SYDNEY (Reuters) – South Australia’s drastic six-day lockdown was triggered by a “lie” to contact tracers from a single individual and restrictions across the state would now be lifted much sooner than first planned, authorities said on Friday.
The shock announcement came just two days after the state government ordered people to stay at home and shut many businesses to combat what was considered a highly contagious outbreak of coronavirus.
South Australia state Premier Steven Marshall told a media conference that one man at a pizza bar tied to the outbreak had lied to contact tracers, claiming he had only bought a pizza there when he was actually working at the shop.
Authorities had thought he had caught the virus during a very short exposure, when in fact he had been working several shifts with another positive case.
Because of the lie, authorities believed the strain of virus was highly contagious, taking 24 hours or less for a newly infected person to become infectious to others.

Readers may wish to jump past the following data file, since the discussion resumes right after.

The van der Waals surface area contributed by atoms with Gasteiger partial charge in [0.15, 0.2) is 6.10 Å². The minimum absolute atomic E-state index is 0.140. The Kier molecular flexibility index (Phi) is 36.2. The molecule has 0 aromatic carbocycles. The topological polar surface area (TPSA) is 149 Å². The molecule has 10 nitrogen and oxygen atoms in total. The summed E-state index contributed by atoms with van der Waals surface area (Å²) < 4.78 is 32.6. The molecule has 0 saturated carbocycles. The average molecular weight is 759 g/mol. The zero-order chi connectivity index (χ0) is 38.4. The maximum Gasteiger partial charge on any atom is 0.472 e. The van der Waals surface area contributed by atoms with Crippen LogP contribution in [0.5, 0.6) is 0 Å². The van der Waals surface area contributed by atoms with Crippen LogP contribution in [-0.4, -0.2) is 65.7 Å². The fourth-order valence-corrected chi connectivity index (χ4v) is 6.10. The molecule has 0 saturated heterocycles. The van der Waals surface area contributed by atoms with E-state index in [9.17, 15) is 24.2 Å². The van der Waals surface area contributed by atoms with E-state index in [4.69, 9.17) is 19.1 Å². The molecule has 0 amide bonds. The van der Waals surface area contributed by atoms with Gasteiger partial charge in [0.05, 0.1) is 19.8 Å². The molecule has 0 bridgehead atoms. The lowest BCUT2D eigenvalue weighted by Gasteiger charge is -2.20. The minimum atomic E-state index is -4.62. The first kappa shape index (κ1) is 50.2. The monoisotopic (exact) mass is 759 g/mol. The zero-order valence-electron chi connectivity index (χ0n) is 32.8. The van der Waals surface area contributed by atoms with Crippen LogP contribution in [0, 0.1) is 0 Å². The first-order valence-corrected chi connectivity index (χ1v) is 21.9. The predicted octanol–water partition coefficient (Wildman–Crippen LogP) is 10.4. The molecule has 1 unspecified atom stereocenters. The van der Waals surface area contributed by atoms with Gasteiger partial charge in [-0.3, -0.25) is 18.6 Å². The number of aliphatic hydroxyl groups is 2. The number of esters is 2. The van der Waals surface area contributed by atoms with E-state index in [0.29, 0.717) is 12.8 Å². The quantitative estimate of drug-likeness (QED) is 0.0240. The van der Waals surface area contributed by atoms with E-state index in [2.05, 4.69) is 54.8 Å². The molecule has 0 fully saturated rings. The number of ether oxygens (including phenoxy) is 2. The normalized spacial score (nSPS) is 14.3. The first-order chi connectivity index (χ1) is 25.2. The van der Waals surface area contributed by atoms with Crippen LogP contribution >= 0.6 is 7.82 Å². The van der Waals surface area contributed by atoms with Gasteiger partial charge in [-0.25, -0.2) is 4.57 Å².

“To say I am fuming about the actions of this individual is an absolute understatement,” Marshall told stunned reporters. “This selfish actions of this individual have put our whole state in a very difficult situation.”
While the outbreak was still worrying, Marshall said restrictions would be lifted early with the stay-at-home order ending at midnight on Saturday when most businesses would also be allowed to open.
The state, home to about 1.8 million people, has recorded 25 cases from the latest cluster, linked to a returned traveller from the UK.
The number of new cases were still expected to rise over the next few days, but the outbreak was not as alarming as first feared.
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